Cork city’s indoor English Market is arguably the best known and most popular food market in the entire country. As one of the world’s oldest municipal markets, dating back to 1788, it’s equal parts local amenity and historical attraction, even warranting a visit by Queen Elizabeth II on her state visit to Ireland. The emphasis here is on fresh produce: the vast majority of traders deal in meat, fish, fruit, vegetables and other perishables. There are also deli stalls serving sandwiches, cafés for enjoying a coffee and soak up the atmosphere and a smattering of stands selling art, crockery and other items.
Don’t leave without cacio cavallo cheese from Toonsbridge Dairy, available from the Real Olive Company stall.
Established in 1983 by a group that originally banded together to protest the building of a nuclear power station, the Dublin Food Co-op in Newmarket Square has developed into what its organisers call ‘a true food democracy’ by bringing organic, local, fair trade and sustainable products to the people of Dublin. The co-op hosts a different independently run market every Sunday: Pure Vintage, Fusion Market, Rumble in the Jumble and Dublin Flea Market.
HOURS: Wed, Fri:10am–7pm, Thurs: 10am–8pm, Sat: 9:30am–5pm, Sun 11am–5pm
Dublin’s most popular market, the Dublin Flea, has been running for almost a decade. Its loyal customer base descends on the co-op every month to browse the new stock, which includes everything from secondhand furniture to vintage clothes and organic food.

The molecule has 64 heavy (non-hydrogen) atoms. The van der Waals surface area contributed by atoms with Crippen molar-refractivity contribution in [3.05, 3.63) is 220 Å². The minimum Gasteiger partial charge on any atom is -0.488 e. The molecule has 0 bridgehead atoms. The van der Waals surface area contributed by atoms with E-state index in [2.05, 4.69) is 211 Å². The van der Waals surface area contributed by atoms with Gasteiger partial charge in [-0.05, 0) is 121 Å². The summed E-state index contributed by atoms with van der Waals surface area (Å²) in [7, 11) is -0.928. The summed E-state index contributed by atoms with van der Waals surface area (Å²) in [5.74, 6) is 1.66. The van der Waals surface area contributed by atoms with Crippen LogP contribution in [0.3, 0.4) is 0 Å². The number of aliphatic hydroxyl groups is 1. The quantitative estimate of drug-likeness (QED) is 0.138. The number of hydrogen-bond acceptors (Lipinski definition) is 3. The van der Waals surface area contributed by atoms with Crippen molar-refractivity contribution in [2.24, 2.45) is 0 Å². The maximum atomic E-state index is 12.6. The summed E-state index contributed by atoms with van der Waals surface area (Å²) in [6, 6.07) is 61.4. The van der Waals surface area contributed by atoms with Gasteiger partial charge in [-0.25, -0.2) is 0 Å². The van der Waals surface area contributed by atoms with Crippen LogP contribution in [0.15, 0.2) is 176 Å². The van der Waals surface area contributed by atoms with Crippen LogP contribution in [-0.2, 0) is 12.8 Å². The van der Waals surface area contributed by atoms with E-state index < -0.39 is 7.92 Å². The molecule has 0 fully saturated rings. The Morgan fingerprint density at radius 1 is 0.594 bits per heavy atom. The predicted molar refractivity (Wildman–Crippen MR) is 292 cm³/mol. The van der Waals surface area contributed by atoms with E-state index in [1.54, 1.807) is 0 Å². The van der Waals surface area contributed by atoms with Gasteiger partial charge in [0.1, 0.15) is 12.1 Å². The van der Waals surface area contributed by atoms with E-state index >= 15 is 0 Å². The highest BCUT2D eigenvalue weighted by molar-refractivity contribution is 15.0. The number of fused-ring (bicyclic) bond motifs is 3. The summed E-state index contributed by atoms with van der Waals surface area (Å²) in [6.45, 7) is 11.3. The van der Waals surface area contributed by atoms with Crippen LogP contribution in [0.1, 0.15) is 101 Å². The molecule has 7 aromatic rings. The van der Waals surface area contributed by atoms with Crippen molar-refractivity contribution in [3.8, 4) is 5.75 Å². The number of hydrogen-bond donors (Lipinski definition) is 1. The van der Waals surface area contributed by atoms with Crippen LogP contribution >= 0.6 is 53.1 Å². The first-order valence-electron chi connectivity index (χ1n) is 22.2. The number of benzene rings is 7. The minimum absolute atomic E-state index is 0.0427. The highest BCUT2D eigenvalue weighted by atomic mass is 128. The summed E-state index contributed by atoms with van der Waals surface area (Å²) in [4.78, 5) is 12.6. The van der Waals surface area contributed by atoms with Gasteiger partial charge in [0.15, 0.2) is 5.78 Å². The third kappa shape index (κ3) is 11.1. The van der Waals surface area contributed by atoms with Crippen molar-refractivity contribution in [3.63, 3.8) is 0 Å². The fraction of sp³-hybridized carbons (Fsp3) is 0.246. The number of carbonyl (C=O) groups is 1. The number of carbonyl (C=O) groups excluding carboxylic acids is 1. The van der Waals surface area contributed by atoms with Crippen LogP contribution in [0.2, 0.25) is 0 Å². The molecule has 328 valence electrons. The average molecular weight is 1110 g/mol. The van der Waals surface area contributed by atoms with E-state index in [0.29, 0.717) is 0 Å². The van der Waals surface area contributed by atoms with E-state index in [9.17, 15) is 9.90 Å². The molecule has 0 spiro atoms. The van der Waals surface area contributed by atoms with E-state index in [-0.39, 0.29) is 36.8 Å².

Don’t leave without a copy of the custom poster design for the latest Dublin Flea Market, created by a new artist each month.
Limerick’s Milk Market dates back as far as 1852, when attempts were first made to consolidate the city’s wide array of separate markets into one main area. Today, the Milk Market on Mungret Street is still thriving and home to artisan traders selling the best local seafood, dairy products, preserves and other foodstuffs, as well as stalls of gifts, clothing, crafts and bric-a-brac. Saturday is the flagship market day, but the market is also open on Fridays and Sundays. In the evenings, the Milk Market doubles as an entertainment venue and hosts live music and events.
Don’t leave without a home-baked bread from Country Choice.
Every Saturday all year round, Galway’s street market on Church Lane by St Nicholas’ Church welcomes hundreds of stalls of arts and crafts such as handmade jewellery and prints and, of course, lots and lots of food. Fresh breads, falafel, the famous Sheridans cheese and much, much more call out to be tasted. A tourist highlight and local mainstay, the market is open all weekend in July and August, and all week long during Galway Arts Festival.
Don’t leave without a BoyChik donut.
HOURS: Sat (all year round), Fri, Sun, bank holidays (July–August): 8am–6pm
Voted 2016’s Best Market in Observer Food Monthly Awards, the Victorian St George’s Market building in Belfast dates back to the 1890s, but a Friday market has been held on the same site since as early as 1604. The Friday Variety Market boasts around 250 stalls and is known as one of the best retail fish markets in the country, Saturdays are for the City Food and Craft Market, and the Sunday Market blends the best of both worlds. A free market shuttle bus runs to and from the city centre regularly on Friday and Saturdays. St George’s also hosts several extremely popular evening Twilight Markets throughout the year, with live music and cooking demonstrations taking place alongside the standard markets.
Don’t leave without a bowl of seafood chowder from Chowder Up!
Based inside a hangar at Sligo Airport, the weekly Strandhill People’s Market brings together the local community that live in the coastal village of Strandhill, County Sligo, one of Ireland’s most beautiful and creative areas. This market is small but special, offering great food, well-made crafts, and even live music in its ‘Buskers Corner’.
Don’t leave without a jar of wild thyme honey from The Irish Tea Company.